Robert Chambers Jr. first opened the joint in Homewood in the late 1980s and moved it to this roadside spot a decade ago.
This week, Kevin Costa, owner of Crested Duck Charcuterie in Beechview, will have earned the U.S. Department of Agriculture certification that ensures standards for butchery, a process that has taken more than a year to complete. This means by the end of the month, he'll be supplying Giant Eagle's Market District stores with dry-aged meat, first in Robinson, followed by stores in McMurray, Pine and Shadyside.
That's not the only news for an entrepreneur who has carved a reputation with his DIY work ethic. In December, Mr. Costa started weekend-only restaurant service in the 16-seat dining room adjacent to the kitchen. The shop also expanded its presence in the Strip District with the relocation of the Pittsburgh Public Market in October, transferring over all retail sales there after they had been split between locations since he opened in Beechview in January 2012.
The growth of Crested Duck Charcuterie is a feel-good, underdog narrative. After returning from a Peace Corps stint in West Africa, the 28-year-old Ross native got into butchery at The Goose in Indianapolis, Ind. From there, Mr. Costa returned to Pittsburgh and taught himself the craft of charcuterie, studying from books and online sources as well as corralling advice from hobbyists and farmers.
Without an experienced mentor, it has not been an easy process. "It took me at least 10 tries to get the mortadella right," he says.
Mr. Costa sold cured meats under the name Crested Duck Charcuterie first as a stand at Farmers@Firehouse market, followed by a stall at the Pittsburgh Public Market when it opened in summer 2011.
Nearly a year later, he made a bold move by setting up his brick and mortar business in Beechview, a neighborhood that has been slow to revive from a tough economy. He's had help from his parents, Don and Donna Costa, as well as his brother, Adam, his primary investors. He lived in the apartment above the shop until he bought a house three doors down last month.
"Beechview was where I found a building big enough for the curing room in the cellar," he said. Downstairs Mr. Costa has outfitted a temperature- and humidity-controlled room with shelves where bresaola hangs next to prosciutto, guanciale and lomo. It smells divine: grassy and sweet with a little funk.
When Mr. Costa bought the building, he tore out the three-door entry and added two huge plate-glass windows with views of the trolleys on Broadway. The ground floor was revamped into two rooms. One is the kitchen with a Garland oven and an Iron Ridge smoker. By a window, the demo table stands where he breaks down whole animals and holds monthly Wednesday night classes.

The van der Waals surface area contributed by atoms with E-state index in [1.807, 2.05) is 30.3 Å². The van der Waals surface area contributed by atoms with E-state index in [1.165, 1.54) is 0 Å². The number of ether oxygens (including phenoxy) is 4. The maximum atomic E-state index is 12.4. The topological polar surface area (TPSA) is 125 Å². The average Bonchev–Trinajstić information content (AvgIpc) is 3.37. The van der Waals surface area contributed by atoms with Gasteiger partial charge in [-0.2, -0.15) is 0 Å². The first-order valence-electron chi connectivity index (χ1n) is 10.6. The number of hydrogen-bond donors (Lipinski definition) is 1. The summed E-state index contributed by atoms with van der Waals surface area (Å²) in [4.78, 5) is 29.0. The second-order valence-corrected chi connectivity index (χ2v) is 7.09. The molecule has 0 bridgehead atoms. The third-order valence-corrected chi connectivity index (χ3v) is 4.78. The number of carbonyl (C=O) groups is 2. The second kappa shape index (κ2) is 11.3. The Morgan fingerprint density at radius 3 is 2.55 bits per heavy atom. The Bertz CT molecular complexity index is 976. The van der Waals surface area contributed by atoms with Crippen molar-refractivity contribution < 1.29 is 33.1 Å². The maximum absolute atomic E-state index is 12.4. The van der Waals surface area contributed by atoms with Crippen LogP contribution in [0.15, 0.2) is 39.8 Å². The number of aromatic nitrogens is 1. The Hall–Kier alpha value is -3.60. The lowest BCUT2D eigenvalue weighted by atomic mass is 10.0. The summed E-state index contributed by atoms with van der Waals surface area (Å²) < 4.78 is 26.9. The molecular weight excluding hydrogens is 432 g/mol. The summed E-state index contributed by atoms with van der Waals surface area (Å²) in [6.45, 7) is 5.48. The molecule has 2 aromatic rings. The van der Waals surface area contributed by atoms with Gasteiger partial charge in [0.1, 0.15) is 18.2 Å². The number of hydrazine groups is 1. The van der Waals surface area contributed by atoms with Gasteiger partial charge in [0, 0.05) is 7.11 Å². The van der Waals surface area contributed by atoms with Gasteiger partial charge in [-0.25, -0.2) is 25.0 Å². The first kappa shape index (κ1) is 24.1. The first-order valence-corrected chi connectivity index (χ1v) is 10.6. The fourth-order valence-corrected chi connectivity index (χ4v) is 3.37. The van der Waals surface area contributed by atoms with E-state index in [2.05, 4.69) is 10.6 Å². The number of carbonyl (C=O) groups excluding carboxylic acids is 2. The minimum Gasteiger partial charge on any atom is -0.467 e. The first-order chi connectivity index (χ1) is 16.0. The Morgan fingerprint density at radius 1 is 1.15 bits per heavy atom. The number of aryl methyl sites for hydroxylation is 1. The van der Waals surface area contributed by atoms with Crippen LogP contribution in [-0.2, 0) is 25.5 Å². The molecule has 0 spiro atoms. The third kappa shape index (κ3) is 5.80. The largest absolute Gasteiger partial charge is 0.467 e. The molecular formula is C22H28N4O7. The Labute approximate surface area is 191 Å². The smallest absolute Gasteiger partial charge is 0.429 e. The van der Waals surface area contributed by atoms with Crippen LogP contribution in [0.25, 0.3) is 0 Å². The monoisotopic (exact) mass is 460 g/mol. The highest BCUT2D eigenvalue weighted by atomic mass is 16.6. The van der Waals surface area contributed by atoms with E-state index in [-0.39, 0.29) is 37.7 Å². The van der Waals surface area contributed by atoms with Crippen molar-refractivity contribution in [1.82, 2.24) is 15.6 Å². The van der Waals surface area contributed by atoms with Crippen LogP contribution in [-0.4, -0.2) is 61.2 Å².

In early December, the second room debuted as the dining room with the start of weekend dinner service with red walls and tables dressed in black tablecloths. A service bar softens the space with reclaimed wood. A former barn pulley has been wired with bulbs to serve as a chandelier.
The menu of signatures, cold plates, hot plates and dessert is a work in progress. It includes a charcuterie assortment of five items and condiments, a cheese plate and homemade pickles.
A Provencal tart with flaky crust presents like flatbread dressed with caramelized onions. Heirloom grain salad is spiked with currants, pecans and fennel. Crispy pork belly is served with mostarda on a bed of arugula and radishes.
Mr. Costa suggests the duck liver mousse, a pale mound that looks like flan, sweetened with honey and served with fig, frisee and pancetta.
Mr. Costa also recommends duck confit wrapped in a crepe with pears, dolloped with creme fraiche and pickled red onion. He says the meatballs are a concession on what he hopes will shape into a more adventurous menu. Spiked with chili and black pepper, meatballs are dressed with arugula pesto instead of marinara.
Eventually, he will incorporate specials and extend dinner hours, such as Sundays for starters. "There's not much open in Beechview then," he says. He'd also like to add more seats.
As sales have increased, Mr. Costa has bought from bigger farms that offer antibiotic and hormone-free meat. They include Jamison Farm in Latrobe that will sell him individual cuts such as pork belly rather than whole animals. This is a departure from his early practice of supporting very small family farms.
"I sell so much bacon I'd have too many cuts left over that would not sell at the same pace," he says.
Despite the expanded presence in the Public Market, Mr. Costa's charcuterie outsells his fresh meats, which include chicken, pork and beef. Ironically, best-selling charcuterie includes items not made from pork such as the ruby-hued duck speck prosciutto or the dirty martini lamb salami with juniper, ginger and cinnamon.
Another favorite is the Moroccan lamb coppa, a finalist for the 2013 Good Food Awards, an artisan food competition with an A-list judging panel assembled by founder and Alice Waters acolyte Sarah Weiner and Slow Food Nation producer Dominic Phillips.
For Market District, he's also making beef bresaola, limoncello salami and a second salami with ginger, fennel, orange zest and lemongrass.
Regarding his expansion, Mr. Costa is taking what he considers a conservative approach. "I'd rather start small and be consistent," he says. "I don't want to get in over my head."